The Baltimore Stars would ask you out to the ball game but you probably wouldn't go.

The Stars, the latest arrivals from the U.S. Football League, are already being snubbed in their search for a following in the Washington area. The team surveyed five counties and found that, although Washingtonians might prefer a Stars game to a poke in the eye with a sharp stick, they will not be regulars at the University of Maryland's Byrd Stadium this spring.

As a result, the team has decided to save its big advertising money here and do most of its selling in Baltimore, where it expects its main following to develop. Instead, the Stars are adopting a tone of polite invitation to lure disinterested District residents to College Park, hoping the defending league champions will sell themselves by their record.

"We anticipate limited fan reaction and turnout from (Washington)," the team's managing general partner, Myles Tanenbaum, said. "Because we're only in College Park for one season and considering the cost of advertising, we can't feel confident that what we advertise has more than a one-year impact. Quite candidly, we can't devote the advertising dollars to get these people to support football in the spring for one season."

Washington fans appear to be disaffected for two reasons: the success of the Redskins and the dismal failure of the Washington Federals, one of the worst franchises in the USFL the last two seasons. In addition, many consider the Stars to be just passing through until they move to Memorial Stadium in Baltimore for the USFL's inaugural fall season in 1986.

The Stars plan to combat the problems in two ways, with reasonable prices and what they hope is a quality product. They are, for what it's worth, defending USFL champions. Season tickets will go for $99 for nine games, and early buyers will get first crack at seats for any postseason games.

"The Federals didn't do such a good job creating interest," the Stars' promotions director, Tim Pearson, said. "The idea is that last year you paid more to see the worst, now you can pay less to see the best."

A trickier proposition is trying to find a market that the Redskins haven't claimed already. The Stars are using a mailing list left by the Federals, conducting a telephone campaign to reinterest the former USFL fans. However, they expect few season subscribers from Washington. Instead, they'll go after the single game buyers.

"There's going to be some interest, but it's a short-term sell," Pearson said. "We're talking about a nice spring day when you can wander out to see a Herschel Walker and some quality football."

One thing the Stars have is plenty of tickets. So far they have 12,132 season ticketholders, but those come almost exclusively from the Baltimore area, even though College Park is nearer Washington. Their goal is 20,000 the first season, which leaves a lot of room in the 45,000-seat stadium.

"What we do have is something not afforded by the Redskins -- seats," Tanenbaum said. "What we're trying to tell people is, 'If you like to leave the stadium with a winner, we're appealing.' "

Charles J. Brotman, a sports publicist in D.C. who advised the Orioles how to draw Washington fans, thinks the Stars have a good chance of pulling in forlorn Redskins followers who can't get seats at RFK Stadium.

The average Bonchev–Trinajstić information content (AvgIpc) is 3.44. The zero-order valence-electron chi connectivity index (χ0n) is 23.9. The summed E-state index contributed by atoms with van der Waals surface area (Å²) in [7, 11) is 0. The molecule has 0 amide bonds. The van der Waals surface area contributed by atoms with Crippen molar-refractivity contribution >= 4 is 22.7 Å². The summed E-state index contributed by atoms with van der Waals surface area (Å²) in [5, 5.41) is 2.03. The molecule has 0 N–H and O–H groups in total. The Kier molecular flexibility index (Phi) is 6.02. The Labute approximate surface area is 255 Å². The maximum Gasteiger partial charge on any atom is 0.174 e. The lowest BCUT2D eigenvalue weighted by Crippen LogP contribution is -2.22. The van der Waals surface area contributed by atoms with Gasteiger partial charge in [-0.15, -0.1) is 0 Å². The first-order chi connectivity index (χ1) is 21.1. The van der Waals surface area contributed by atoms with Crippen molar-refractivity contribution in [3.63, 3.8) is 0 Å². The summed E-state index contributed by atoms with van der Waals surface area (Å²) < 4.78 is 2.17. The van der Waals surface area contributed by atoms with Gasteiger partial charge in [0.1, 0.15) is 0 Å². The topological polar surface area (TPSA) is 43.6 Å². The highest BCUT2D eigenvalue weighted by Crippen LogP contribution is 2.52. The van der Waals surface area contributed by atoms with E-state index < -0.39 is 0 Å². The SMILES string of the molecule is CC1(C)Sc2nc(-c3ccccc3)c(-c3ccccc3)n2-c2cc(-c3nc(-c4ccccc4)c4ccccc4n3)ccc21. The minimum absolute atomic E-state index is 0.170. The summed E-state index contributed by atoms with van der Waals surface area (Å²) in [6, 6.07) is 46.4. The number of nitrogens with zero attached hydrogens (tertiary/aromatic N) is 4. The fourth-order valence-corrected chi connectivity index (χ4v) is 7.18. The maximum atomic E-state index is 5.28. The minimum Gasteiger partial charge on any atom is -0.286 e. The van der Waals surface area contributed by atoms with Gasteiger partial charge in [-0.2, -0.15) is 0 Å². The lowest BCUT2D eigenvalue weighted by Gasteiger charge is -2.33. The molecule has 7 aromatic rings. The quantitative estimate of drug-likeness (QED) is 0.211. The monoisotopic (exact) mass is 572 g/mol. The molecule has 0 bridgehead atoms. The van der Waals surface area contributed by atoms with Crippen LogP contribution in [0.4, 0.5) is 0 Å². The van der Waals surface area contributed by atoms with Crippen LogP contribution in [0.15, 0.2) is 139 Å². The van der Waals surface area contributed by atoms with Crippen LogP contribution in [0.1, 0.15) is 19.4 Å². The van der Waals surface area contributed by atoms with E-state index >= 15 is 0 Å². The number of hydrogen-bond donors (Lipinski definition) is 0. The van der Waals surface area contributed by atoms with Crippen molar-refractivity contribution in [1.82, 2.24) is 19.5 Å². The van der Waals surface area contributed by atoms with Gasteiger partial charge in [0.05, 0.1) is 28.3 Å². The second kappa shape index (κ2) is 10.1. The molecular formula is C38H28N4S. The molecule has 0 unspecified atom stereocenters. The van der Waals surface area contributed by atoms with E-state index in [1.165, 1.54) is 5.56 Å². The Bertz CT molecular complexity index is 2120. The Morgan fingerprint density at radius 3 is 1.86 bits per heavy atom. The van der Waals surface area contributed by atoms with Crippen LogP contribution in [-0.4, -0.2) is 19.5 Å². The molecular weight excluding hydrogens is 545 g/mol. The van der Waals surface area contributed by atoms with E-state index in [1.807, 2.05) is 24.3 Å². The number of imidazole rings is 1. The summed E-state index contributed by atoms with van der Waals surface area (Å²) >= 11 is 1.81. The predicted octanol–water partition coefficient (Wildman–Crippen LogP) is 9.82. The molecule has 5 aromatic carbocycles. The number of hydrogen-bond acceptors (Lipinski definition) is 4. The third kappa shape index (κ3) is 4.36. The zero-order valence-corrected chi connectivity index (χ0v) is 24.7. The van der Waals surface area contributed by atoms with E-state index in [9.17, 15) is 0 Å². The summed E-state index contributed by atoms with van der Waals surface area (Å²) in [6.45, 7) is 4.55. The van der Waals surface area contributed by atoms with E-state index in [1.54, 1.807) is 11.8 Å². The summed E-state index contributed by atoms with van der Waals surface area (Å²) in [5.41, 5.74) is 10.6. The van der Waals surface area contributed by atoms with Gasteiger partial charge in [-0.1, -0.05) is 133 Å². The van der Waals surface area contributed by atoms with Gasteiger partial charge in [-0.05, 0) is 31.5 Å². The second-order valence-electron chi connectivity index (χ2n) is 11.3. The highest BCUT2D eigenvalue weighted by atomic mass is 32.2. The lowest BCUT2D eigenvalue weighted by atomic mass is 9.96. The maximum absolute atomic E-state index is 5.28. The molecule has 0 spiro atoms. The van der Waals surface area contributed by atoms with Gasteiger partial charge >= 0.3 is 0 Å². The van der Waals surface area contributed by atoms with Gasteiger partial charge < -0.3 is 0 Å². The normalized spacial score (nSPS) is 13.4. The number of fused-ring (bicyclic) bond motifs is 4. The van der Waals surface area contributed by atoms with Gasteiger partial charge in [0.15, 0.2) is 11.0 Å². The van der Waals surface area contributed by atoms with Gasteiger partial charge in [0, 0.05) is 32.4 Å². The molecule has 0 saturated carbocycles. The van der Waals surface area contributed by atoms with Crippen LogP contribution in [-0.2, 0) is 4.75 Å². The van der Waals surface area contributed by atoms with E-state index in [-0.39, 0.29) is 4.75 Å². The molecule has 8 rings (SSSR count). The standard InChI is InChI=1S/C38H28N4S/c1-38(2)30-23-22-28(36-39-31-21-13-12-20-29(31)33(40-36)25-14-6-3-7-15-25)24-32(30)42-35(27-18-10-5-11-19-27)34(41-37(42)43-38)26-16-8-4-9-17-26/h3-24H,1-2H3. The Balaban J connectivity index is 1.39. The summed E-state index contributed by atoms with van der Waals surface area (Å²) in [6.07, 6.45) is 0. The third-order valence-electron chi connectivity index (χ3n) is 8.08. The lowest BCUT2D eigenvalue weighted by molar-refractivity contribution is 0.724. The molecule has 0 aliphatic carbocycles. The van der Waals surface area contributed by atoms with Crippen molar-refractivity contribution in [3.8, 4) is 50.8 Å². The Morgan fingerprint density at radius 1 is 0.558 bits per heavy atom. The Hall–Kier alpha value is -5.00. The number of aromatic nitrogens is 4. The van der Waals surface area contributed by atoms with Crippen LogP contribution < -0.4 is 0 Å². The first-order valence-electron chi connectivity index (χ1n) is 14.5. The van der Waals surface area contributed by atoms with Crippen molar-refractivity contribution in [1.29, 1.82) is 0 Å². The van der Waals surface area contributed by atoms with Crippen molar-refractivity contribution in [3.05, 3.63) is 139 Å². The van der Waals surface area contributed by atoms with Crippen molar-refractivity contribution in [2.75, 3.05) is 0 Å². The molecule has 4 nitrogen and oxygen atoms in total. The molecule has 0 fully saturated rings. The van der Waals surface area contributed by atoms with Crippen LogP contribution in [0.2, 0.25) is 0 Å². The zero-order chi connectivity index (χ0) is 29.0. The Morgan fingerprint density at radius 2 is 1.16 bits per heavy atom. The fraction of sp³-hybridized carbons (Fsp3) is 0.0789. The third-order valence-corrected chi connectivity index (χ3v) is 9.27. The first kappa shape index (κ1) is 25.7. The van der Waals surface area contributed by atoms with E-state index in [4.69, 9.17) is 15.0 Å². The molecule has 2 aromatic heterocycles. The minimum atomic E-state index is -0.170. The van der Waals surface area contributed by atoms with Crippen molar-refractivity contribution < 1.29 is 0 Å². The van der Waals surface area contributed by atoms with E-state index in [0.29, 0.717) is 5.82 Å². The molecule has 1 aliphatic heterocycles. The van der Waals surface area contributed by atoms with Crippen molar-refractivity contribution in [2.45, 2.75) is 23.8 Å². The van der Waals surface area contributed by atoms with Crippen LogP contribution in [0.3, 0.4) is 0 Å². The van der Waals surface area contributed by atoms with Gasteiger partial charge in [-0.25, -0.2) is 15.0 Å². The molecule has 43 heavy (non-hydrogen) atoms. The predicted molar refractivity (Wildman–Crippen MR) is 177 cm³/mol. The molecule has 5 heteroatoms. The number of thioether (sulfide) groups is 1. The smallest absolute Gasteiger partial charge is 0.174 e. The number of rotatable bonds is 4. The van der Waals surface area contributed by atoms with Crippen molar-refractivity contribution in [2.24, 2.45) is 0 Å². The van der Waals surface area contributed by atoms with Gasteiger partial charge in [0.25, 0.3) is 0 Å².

The Federals, who have since moved to Orlando, Fla., proved there was a Washington market in their first year, when they had a preseason sale of 20,000, one of the biggest in the league. But their record quickly drove fans off, and the Stars' dilemma is how to make them forget their first impressions of the USFL.

"Availability was the Federals' selling point," Brotman said. "The Stars should be thinking of the 10,000-15,000 people on the Redskins' waiting list. The problem is that there is sort of a wait-and-see attitude, especially since people were disappointed in the Federals."

Another difficulty the Stars face is that they could alienate their Baltimore fans by trying too hard to attract Washingtonians. There is parochial competition between the two cities, and the Stars don't need an identity crisis in a league in which teams swap towns like they do players.

"People in Washingon think of Baltimore as the enemy," Brotman said. "You can't ask them to adopt this team, just to come out and take a look. You say, 'If you can't see the Redskins, come on out and see the best the USFL has to offer.' If they sell the sport instead of the team, they'll be successful."

The Stars' radio, TV and billboard campaign is specifically directed at their new hometown: "Championship Football Returns to Baltimore." In Washington, the ads are low profile, banal announcements of their debut, rather than an effort to ingratiate the team with the city: "The Stars Come Out This Spring."

"We're trying to create a new football tradition in Baltimore, and we have to find something that won't conflict with that," Pearson said. "It's tough when you have to be in two cities at once."

While the Stars might court Washington casually, they won't try to make it a second home.

"We have to view ourselves as the Baltimore Stars, because that's where we are," Tanenbaum said. "We can't just be 'The Stars,' like some teams. We're not going to play that game.

"The bottom line is that it's up to us to put a quality product on the field. That's the best advertisement, to get another championship ring on our finger."